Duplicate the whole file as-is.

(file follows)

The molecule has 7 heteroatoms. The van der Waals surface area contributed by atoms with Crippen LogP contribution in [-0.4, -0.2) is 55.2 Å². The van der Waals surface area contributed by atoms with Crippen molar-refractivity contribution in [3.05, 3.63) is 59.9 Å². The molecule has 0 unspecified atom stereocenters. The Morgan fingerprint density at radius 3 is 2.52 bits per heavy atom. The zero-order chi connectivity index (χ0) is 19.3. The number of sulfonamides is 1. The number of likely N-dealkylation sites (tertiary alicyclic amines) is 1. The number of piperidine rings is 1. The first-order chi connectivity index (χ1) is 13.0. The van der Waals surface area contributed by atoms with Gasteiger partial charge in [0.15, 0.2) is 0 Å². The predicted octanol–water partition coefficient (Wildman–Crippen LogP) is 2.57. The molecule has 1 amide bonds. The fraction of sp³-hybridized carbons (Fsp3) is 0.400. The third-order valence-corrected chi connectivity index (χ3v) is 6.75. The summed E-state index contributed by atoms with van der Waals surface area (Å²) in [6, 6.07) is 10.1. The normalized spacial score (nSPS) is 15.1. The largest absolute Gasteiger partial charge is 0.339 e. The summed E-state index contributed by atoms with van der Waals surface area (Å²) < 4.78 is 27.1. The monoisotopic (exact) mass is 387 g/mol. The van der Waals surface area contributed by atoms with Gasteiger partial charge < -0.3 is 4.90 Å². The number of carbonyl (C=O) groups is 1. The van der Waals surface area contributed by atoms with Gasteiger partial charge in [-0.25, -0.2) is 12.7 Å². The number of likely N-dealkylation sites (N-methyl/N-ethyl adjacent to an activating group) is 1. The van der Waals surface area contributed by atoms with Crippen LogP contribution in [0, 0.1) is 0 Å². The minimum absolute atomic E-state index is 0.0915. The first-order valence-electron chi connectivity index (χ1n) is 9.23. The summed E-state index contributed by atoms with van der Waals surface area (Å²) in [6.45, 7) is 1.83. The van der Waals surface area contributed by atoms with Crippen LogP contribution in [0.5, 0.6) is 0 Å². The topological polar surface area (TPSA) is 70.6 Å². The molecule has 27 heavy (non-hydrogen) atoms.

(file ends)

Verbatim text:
The molecule has 7 heteroatoms. The van der Waals surface area contributed by atoms with Crippen LogP contribution in [-0.4, -0.2) is 55.2 Å². The van der Waals surface area contributed by atoms with Crippen molar-refractivity contribution in [3.05, 3.63) is 59.9 Å². The molecule has 0 unspecified atom stereocenters. The Morgan fingerprint density at radius 3 is 2.52 bits per heavy atom. The zero-order chi connectivity index (χ0) is 19.3. The number of sulfonamides is 1. The number of likely N-dealkylation sites (tertiary alicyclic amines) is 1. The number of piperidine rings is 1. The first-order chi connectivity index (χ1) is 13.0. The van der Waals surface area contributed by atoms with Gasteiger partial charge in [0.15, 0.2) is 0 Å². The predicted octanol–water partition coefficient (Wildman–Crippen LogP) is 2.57. The molecule has 1 amide bonds. The fraction of sp³-hybridized carbons (Fsp3) is 0.400. The third-order valence-corrected chi connectivity index (χ3v) is 6.75. The summed E-state index contributed by atoms with van der Waals surface area (Å²) in [6, 6.07) is 10.1. The normalized spacial score (nSPS) is 15.1. The largest absolute Gasteiger partial charge is 0.339 e. The summed E-state index contributed by atoms with van der Waals surface area (Å²) < 4.78 is 27.1. The monoisotopic (exact) mass is 387 g/mol. The van der Waals surface area contributed by atoms with Gasteiger partial charge < -0.3 is 4.90 Å². The number of carbonyl (C=O) groups is 1. The van der Waals surface area contributed by atoms with Gasteiger partial charge in [-0.25, -0.2) is 12.7 Å². The number of likely N-dealkylation sites (N-methyl/N-ethyl adjacent to an activating group) is 1. The van der Waals surface area contributed by atoms with Crippen LogP contribution in [0, 0.1) is 0 Å². The minimum absolute atomic E-state index is 0.0915. The first-order valence-electron chi connectivity index (χ1n) is 9.23. The summed E-state index contributed by atoms with van der Waals surface area (Å²) in [6.45, 7) is 1.83. The van der Waals surface area contributed by atoms with Crippen LogP contribution in [0.5, 0.6) is 0 Å². The topological polar surface area (TPSA) is 70.6 Å². The molecule has 27 heavy (non-hydrogen) atoms.